Baixada Fluminense lowland is located in the western portion of the Guanabara Bay basin, in one of the most critical regions of Rio de Janeiro State, in terms of urban flooding. It is particularly interesting as an empirical study, considering the following aspects:

• its location is in the metropolitan periphery;

• there are areas with consolidated urban and industrial growth;

• there rural areas in a process of urban development

• the basin also contains rural areas still protected from urbanisation;

• several areas present land use patterns that do not ensure minimal standards of living, especially those of poor drainage;

• consequently, several serious flooding problems occur in the watershed plain areas;

• water sources found in the basin area are used for complementing the Metropolitan Region drinking water supply;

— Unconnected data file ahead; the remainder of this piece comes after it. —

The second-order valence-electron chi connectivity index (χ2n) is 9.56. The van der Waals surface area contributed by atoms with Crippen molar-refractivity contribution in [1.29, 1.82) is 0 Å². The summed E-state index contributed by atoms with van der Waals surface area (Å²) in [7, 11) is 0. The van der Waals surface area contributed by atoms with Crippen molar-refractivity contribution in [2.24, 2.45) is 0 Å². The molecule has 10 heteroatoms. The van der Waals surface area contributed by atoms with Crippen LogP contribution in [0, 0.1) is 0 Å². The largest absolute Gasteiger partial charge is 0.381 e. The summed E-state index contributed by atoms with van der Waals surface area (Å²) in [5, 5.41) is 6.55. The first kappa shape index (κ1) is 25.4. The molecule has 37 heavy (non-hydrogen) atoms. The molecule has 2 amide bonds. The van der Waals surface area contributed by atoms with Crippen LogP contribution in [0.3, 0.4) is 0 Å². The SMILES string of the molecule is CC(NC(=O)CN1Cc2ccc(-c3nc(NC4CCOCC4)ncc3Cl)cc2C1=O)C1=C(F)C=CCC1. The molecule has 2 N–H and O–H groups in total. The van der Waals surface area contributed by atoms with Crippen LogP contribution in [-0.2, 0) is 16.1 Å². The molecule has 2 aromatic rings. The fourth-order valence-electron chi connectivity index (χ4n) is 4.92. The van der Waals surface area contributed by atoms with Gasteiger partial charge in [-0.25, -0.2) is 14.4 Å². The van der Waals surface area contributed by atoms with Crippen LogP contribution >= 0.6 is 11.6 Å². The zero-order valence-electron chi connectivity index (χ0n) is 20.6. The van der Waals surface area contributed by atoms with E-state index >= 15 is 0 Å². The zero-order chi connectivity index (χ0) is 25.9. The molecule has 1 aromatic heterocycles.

• Tinguá Biological Reserve, the main remnant of the Atlantic Forest in Rio de Janeiro State, is situated in this territory;

• organised social movements, congregating federations of residents associations and entities involved in matters of environment, sanitation, housing, among others, are present in the basin, what demonstrates the great organisation capacity of its population vis-à-vis the questions related to citizenship and quality of life;

• local administrations are becoming more committed to efficiency in public affairs, although in a still timid process;

• the presence of major private and public investments in infrastructure will lead to significant transformations in the present urban configuration of the region.

### 3.1. Physical and socio-economic characteristics of the basin